IBM (IBM), one of the most storied old-school tech companies in the world, traces its roots to the late nineteenth century. For much of the twentieth century, Big Blue was the global leader in technology, and it helped revolutionize the field of computer science. But what about the twenty-first century? Is IBM stock a sound investment today?
IBM certainly isn’t the undisputed leader in computing like it was back in the 1960s. Companies like Oracle (ORCL), Cisco (CSCO), Microsoft (MSFT), Google (GOOG, GOOGL) and even Amazon (AMZN) have all elbowed into various parts of IBM’s business, forcing the company to narrow its focus and excel at a handful of things.
In recent years Big Blue has shifted its focus away from hardware and toward its “strategic imperatives”: analytics, mobile, cybersecurity, cloud computing and social. Is this new strategy enough to make IBM stock a buy?
Let’s take a look at some of the pros and cons.
Pros of IBM Stock
Value: There’s no denying it: IBM stock trades at an awfully compelling valuation. Shares currently trade at a meager price-to-earnings multiple of 13, and a forward P/E of just 9. For an idea of just how cheap that makes IBM shares, consider that the trailing P/E of the S&P 500 is 20.8, while the forward P/E is 16.4.
IBM stock is also a cash cow and looks even cheaper when you back out the nearly $9 per share in cash it holds on the balance sheet. Backing that out, the trailing and forward P/E for IBM stock is 12.1 and 8.6, respectively.
Dividend: It’s no coincidence that a company with nearly $9 billion in cash on its books also pays a hefty dividend. In fact, IBM stock currently boasts a dividend yield of 3.5%, making it one of the top 10 dividend-paying stocks in the Dow. Not only that, but a low payout ratio of just 33% and 15-straight years of dividend growth mean the payment is both sustainable and growing higher by the year.
Growth in “Strategic Imperatives”: Big Blue realizes that it’s not going to drive growth by focusing on its traditional hardware and software solutions — it has to innovate. The biggest long-term catalyst for the IBM stock price is the growth in strategic imperatives, which includes cloud, analytics, mobile, social and cybersecurity solutions. The company has been successful with these endeavors, and strategic imperatives, which accounted for 13% of revenue in 2010, accounted for 27% of revenue in 2014.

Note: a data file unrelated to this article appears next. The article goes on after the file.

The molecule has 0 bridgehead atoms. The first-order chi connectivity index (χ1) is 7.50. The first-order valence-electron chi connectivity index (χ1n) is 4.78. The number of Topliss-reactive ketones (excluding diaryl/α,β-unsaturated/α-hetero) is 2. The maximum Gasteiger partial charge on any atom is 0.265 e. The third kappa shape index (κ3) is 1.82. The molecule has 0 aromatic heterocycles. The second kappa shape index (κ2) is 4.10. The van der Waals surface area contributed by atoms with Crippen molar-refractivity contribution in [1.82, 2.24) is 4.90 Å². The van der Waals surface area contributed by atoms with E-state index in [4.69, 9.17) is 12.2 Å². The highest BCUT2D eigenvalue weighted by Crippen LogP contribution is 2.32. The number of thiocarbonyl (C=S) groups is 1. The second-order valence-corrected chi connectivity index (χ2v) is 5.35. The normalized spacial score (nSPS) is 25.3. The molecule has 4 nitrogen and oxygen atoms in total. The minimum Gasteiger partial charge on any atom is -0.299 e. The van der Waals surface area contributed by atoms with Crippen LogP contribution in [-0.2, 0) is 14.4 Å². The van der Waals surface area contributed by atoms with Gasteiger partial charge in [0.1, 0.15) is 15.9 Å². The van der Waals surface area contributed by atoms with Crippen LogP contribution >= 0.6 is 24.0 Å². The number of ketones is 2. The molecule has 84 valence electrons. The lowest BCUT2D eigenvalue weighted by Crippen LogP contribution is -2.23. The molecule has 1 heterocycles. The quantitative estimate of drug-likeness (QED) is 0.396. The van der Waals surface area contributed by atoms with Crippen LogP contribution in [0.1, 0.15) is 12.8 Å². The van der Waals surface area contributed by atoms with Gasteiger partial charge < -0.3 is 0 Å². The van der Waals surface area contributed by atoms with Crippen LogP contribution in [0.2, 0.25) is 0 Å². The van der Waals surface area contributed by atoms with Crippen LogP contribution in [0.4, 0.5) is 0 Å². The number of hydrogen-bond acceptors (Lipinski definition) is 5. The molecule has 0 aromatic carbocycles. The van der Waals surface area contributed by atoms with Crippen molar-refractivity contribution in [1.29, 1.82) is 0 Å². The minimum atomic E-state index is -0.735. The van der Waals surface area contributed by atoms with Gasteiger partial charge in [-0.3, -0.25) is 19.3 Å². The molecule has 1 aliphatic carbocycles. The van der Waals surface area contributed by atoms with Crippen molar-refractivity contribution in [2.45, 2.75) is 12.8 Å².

Cons of IBM Stock
Slowing Share Buybacks: IBM has sharply cut down on share buybacks this year, responding to criticism that aggressive share repurchases were being used to prop up earnings per share, misleading investors about the health of the company. After buying back nearly $14 billion in IBM stock in both 2013 and 2014, the tech behemoth kicked off the year by guiding for share repurchases of just $6.3 billion, which would be the lowest level since 2004.
Declining Revenues: Perhaps the most glaring issue facing IBM stock today, however, is the company’s inability to boost revenues. Last quarter marked 13 straight periods of declining revenue, as all of the company’s major business lines saw lower sales. While cloud computing revenue grew at a 50% year-over-year clip, it’s still not a big enough percentage of the company’s business to offset 32% declines in its hardware biz.
Currency Headwinds: To be sure, a strong U.S. dollar isn’t helping Big Blue’s revenue woes. As the greenback strengthens, IBM stock will continue to face currency headwinds due to its global diversification. In 2014, just 45% of revenues came from the Americas, with the remaining 55% coming from overseas. If there are serious issues with China’s economy, that will also hurt the outlook for IBM stock, as more than a fifth of 2014 revenue — 22% — came from the Asia/Pacific region.
Even though IBM’s struggles with revenue growth (especially its outsized exposure to the gyrations of the global economy) are worrisome, the pros are extremely compelling.
At today’s valuations, buying IBM stock isn’t a bad idea. Not only does it trade at a discount to the wider markets, but it pays a hefty, sustainable quarterly dividend that will likely keep increasing.
In the long-term, IBM’s strategic imperatives, most importantly cloud computing and its analytics and artificial intelligence arm Watson, should give Big Blue a big leg up over competitors. It’s tough to go wrong having IBM shares in your portfolio.
As of this writing, John Divine did not hold a position in any of the aforementioned securities. You can follow him on Twitter at @divinebizkid or email him at email@example.com.
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